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UH Board of Regents approves tuition schedule proposal

New six-year plan to go into effect in Fall 2006

University of Hawaiʻi
Carolyn Tanaka, (808) 956-9803
Mia Noguchi, (808) 956-9095
External Affairs & University Relations
Posted: May 20, 2005

HONOLULU — At its monthly meeting held yesterday at the John A. Burns School of Medicine in Kakaʻako, the University of Hawaiʻi Board of Regents (BOR) approved a tuition schedule proposal presented by the UH administration to begin Fall 2006 and run through Spring 2012. The tuition initiative takes UH Mānoa tuition to the projected national averages of like institutions by 2011-2012, and tuition for the other nine campuses to projected WICHE (Western Interstate Commission for Higher Education) averages by that time.

The original proposal presented to the BOR in January was presented to students and the public at 28 briefing sessions. Based on the testimony received, the proposal was revised to extend the tuition schedule from five years to six years, to eliminate a proposed information technology fee, to increase more sharply tuition paid by nonresidents, and to give campus chancellors the latitude to adjust the threshold for establishing need for those "gap-group" students on their campuses who do not qualify for need-based aid based on federal financial aid guidelines. One-fifth of the tuition increase will be earmarked for financial aid for needy and gap-group students.

"On behalf of the Board of Regents, I would like to complement all the individuals who testified at public meetings and at today‘s meeting for doing so with dignity, preparedness and respect," said UH BOR Chair Patricia Lee. "We have not seen substantial increases in funding from the state government, and in order to maintain quality in our institution, we needed to approve this tuition increase."

Based on a "stocktaking" assessment of the university‘s priority needs of some $125 million annually, about 10 percent of its annual budget, the university requested from the state a $35 million annual increase in its operating budget for the 2005-2007 fiscal biennium, and received about one-third of that amount in appropriations from the Legislature.

The unfunded amount increases the importance of the new tuition schedule in order for the university to address priorities in its strategic plan and mission, including Native Hawaiian initiatives, workforce and economic development needs, infrastructure requirements (including safety and security), and enrollment growth.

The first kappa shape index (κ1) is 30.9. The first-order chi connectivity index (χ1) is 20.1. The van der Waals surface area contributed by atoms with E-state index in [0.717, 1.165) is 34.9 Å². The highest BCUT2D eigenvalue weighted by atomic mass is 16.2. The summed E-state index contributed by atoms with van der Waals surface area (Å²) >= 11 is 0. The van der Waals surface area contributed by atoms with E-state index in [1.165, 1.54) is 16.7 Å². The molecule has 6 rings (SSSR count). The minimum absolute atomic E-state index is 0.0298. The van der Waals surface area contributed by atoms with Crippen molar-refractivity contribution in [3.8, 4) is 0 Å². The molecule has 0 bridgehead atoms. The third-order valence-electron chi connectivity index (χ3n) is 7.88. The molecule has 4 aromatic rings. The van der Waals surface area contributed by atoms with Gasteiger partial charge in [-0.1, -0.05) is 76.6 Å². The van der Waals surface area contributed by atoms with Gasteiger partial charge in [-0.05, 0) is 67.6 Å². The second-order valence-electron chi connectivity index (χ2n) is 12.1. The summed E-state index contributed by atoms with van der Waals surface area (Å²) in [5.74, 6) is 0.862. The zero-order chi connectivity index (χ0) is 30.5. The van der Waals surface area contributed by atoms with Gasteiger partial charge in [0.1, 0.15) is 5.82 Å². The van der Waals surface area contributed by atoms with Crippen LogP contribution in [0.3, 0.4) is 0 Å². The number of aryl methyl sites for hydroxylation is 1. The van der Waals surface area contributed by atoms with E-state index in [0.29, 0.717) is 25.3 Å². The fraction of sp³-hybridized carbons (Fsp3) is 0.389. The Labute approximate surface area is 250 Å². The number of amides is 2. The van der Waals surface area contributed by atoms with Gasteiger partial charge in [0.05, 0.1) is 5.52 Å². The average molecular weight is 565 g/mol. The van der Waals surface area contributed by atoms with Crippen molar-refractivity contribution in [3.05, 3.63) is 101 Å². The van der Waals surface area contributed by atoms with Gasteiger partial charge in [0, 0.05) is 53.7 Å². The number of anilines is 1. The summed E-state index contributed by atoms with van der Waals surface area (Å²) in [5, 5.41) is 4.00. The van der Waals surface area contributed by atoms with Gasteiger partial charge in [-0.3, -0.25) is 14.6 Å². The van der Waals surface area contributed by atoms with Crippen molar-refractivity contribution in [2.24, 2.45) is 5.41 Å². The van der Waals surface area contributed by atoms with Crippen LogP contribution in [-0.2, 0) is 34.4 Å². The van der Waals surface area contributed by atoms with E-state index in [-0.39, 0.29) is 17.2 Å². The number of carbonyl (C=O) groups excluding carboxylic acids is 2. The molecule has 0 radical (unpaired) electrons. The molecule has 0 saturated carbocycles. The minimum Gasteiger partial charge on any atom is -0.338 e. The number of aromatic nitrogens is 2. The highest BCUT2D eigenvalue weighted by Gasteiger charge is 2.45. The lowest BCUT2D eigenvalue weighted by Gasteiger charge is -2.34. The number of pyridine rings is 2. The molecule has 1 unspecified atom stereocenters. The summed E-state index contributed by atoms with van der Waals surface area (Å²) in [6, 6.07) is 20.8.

"I empathize with students and others who voiced their concerns regarding the tuition proposal and the impact it may have on various constituencies," said UH Interim President David McClain. "The administration is committed to communicating with both the Board of Regents and students as to exactly where tuition revenues will be applied at each campus, and is fully aware of its duty to ensure that the tuition increase does not unreasonably hinder access to higher education for Hawaiʻi‘s residents. To that end, we will augment our corps of financial aid counselors to insure that the increased funds being earmarked for financial aid go where they are most needed."

Revenues from the tuition increase will be applied to priority areas at each campus, including the retention and hiring of quality faculty and the addition of courses to ensure students are able to graduate more quickly. Safety and security issues are also high priorities for campuses throughout the system.

In addition, campus infrastructure concerns will also be addressed, including the repair and upgrade of classroom facilities and equipment. On the UH Mānoa campus, there is an estimated $100 million backlog in deferred maintenance and, based on current enrollment figures, a space deficit of at least 250,000 gross square feet, or approximately three buildings. At Kapiʻolani Community College, replacement of $1.2 million in computer equipment used by students is a priority, and additional revenues will also allow for more financial aid and recruitment and retention of quality faculty."This is probably one of the toughest decisions to make as a regent," said UH BOR Vice Chair Kitty Lagareta. "However, we have to think about what is best for the university in the long term and what we want this university to be. The money from this tuition increase will improve the quality of life and education for our students in the long run and that is what is important."

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